their contribution toward employee retirement in the pay period
the worker is actually employed rather than 30 or more years later.

In state government there is no greater example of the inmates
being in charge of the asylum than in Utah’s refusal to move to a
defined contribution plan. All kinds of scare stories are drummed
up whenever the legislature looks at making the switch. But the
biggest enticement for legislators not making the change is a
claim that we’re currently getting the short-term employees to
fund something they won’t get.

State Representative John Dougall says all public employees should
have a choice of a defined contribution plan, so that they are not
forced to stay in a government job their entire career. He’s
pushing legislation which would give employees a greater choice
about all of their benefits, to give them the opportunity to be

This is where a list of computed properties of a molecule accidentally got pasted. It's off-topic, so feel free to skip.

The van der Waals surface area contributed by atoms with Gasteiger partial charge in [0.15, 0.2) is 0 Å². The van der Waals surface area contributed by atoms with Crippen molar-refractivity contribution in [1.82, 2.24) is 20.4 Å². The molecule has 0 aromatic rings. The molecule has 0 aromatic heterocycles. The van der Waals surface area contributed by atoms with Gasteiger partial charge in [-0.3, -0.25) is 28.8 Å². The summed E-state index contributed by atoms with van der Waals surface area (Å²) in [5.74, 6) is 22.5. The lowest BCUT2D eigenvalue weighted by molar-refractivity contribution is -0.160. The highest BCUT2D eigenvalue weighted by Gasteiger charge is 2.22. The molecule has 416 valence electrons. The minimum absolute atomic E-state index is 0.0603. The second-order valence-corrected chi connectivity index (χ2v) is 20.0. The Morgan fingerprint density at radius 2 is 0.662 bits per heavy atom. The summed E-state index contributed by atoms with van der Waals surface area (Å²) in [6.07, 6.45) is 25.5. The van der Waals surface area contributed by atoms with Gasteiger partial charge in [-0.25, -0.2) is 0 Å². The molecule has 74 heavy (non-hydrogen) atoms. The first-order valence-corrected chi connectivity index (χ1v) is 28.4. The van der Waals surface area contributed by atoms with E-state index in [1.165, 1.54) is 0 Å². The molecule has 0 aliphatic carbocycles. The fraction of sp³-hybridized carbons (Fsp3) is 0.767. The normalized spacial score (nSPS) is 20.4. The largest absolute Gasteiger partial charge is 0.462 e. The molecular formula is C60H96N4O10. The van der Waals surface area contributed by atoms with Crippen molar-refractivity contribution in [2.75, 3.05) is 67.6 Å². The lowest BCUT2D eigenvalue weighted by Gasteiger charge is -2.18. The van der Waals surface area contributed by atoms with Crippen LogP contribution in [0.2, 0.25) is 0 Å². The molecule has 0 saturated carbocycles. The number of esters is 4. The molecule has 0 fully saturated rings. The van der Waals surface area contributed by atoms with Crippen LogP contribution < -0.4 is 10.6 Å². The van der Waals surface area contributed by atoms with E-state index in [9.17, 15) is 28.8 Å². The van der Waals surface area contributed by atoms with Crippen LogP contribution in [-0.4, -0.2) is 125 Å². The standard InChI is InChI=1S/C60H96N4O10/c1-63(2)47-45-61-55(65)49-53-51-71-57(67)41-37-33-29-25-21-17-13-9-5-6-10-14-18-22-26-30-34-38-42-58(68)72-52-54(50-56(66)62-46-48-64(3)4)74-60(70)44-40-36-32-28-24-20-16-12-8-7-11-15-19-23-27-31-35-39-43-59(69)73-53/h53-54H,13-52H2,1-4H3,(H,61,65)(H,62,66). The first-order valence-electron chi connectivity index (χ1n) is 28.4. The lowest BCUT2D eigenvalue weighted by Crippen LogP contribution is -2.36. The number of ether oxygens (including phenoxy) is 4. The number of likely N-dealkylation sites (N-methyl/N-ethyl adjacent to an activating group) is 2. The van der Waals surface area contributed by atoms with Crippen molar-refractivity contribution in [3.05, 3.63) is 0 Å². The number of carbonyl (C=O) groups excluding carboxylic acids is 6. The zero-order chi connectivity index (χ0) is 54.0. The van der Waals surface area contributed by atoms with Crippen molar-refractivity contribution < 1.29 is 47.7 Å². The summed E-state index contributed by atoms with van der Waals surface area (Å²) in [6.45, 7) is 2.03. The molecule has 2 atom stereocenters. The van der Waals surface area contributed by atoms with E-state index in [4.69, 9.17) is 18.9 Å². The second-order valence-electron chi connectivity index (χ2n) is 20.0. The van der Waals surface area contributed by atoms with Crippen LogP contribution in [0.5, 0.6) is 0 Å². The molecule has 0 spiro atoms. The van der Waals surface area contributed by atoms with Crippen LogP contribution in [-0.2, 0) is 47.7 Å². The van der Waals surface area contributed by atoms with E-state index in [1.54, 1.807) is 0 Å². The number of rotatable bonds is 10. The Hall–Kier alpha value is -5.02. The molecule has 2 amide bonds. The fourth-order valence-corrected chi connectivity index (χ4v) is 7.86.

wise consumers rather than counting on government to be their nanny.

State defined benefit retirement: 30% or 100% taxpayer funded?

The unions and the Utah Retirement System officials are adamantly
opposed to setting employees free through a defined contribution
retirement plan. Their longstanding opposition is often bolstered by
misinformation. For example, while Utah taxpayers cover 100% of the cost
of state/local government employee retirement benefits (some employees
on the older system chip in some of their own funding). The Utah Public
Employees’ Association claims differently. In their August/September
2007 newsletter, the UPEA states:

/Contributions into the retirement system are only funding 30% of the
cost; 70% of the cost of the retirement system is funded by investment
earnings. Put another way, for every $1 of benefit paid out by [Utah
Retirement System], only 30 cents is being funded by the employer
(taxpayer)./

Obviously, I disagree. The other 70% should also be considered taxpayer